In 1963 a landslide from Monte Toc into the reservoir of the Europe’s highest dam causes a giant flood wave that destroys the village of Longarone and other villages, claiming over 2,000 lives. Europe’s tallest dam is the jewel in the crown of an ambitious Italian hydro-electric scheme. That is, until a landslide occurs, killing more than 2,000 people and baffling scientists.
The Vajont Dam (or Vaiont Dam) is a disused dam, completed in 1959 in the valley of the Vajont River (it) under Monte Toc, 100 km north of Venice, Italy. A 1963 landslide caused the overtopping of the dam and around 2,000 deaths.
One of the tallest dams in the world, it is 262 m (860 ft) high, 27 m (89 ft) thick at the base and 3.4 m (11 ft) at the top. Its 1963 overtopping was caused when the designers ignored the geological instability of Monte Toc on the southern side of the basin. Warning signs and negative appraisals during the early stages of filling were disregarded, and the attempt to safely control the landslide into the lake created a 200 metre tall wave (ten times higher than predicted) that brought massive flooding and destruction to the Piave valley below, wiping out several villages completely.
On 12 February 2008, while launching the International Year of Planet Earth, UNESCO cited the Vajont Dam tragedy as one of five “cautionary tales”, caused by “the failure of engineers and geologists”.
On 9 October 1963, engineers observed trees falling and rocks rolling down into the lake where the predicted landslide would take place. Prior to this, the alarming rate of movement of the landslide had not slowed as a result of lowering the water, although the water had been lowered to what SADE believed was a safe level to contain the displacement wave, should a catastrophic landslide occur. With a major landslide now imminent, engineers gathered on top of the dam that evening to witness the tsunami.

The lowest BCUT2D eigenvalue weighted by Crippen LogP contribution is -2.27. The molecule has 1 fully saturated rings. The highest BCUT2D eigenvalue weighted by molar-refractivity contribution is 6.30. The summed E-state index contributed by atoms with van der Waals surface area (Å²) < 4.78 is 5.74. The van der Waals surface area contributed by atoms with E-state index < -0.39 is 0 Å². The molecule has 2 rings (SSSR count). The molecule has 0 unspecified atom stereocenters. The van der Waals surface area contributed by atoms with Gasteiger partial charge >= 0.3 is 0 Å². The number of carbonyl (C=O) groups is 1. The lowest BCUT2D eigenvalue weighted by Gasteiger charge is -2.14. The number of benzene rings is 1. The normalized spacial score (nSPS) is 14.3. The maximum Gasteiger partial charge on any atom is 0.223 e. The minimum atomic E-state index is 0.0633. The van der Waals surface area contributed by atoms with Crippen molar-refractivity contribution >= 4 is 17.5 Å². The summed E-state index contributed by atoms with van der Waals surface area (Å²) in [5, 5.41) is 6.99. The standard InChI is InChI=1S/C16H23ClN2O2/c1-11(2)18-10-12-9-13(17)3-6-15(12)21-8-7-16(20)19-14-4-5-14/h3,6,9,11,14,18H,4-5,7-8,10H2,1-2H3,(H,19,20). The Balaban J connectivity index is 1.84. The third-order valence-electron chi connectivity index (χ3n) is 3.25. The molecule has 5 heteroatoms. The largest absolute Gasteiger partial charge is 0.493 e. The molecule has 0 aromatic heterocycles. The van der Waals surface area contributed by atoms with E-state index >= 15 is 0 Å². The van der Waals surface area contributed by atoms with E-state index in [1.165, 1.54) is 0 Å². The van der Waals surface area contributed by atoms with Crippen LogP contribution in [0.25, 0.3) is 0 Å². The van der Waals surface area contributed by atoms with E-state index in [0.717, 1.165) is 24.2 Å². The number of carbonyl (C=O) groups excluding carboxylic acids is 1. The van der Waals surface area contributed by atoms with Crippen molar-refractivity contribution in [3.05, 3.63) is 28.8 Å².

At 10:39 pm, a massive landslide of about 260 million m3 of forest, earth, and rock, which fell into the reservoir at up to 110 km per hour (68 mph) completely filled up the narrow reservoir in front of the dam. The landslide was much faster than predicted, taking just 45 seconds, and the resulting displacement of water caused 50 million m3 of water to overtop the dam in a 250-metre-high (820 ft) wave.
The flooding from the huge wave in the Piave valley destroyed the villages of Longarone, Pirago, Rivalta, Villanova and Faè, killing around 2,000 people and turning the land below the dam into a flat plain of mud with an impact crater 60 metres deep and 80 wide. Many small villages near the landslide along the lakefront also suffered damage from a giant displacement wave. Villages in the territory of Erto e Casso and the village of Codissago (it), near Castellavazzo, were largely wrecked.
Estimates of the dead range from 1,900 to 2,500 people, and about 350 families lost all members. Most of the survivors had lost relatives and friends along with their homes and belongings. The dam itself was largely undamaged — the top metre or so of masonry was washed away, but the basic structure remained intact and still exists today.
Immediately after the disaster, the government (which at the time owned the dam), politicians and public authorities insisted on attributing the tragedy to an unexpected and unavoidable natural event.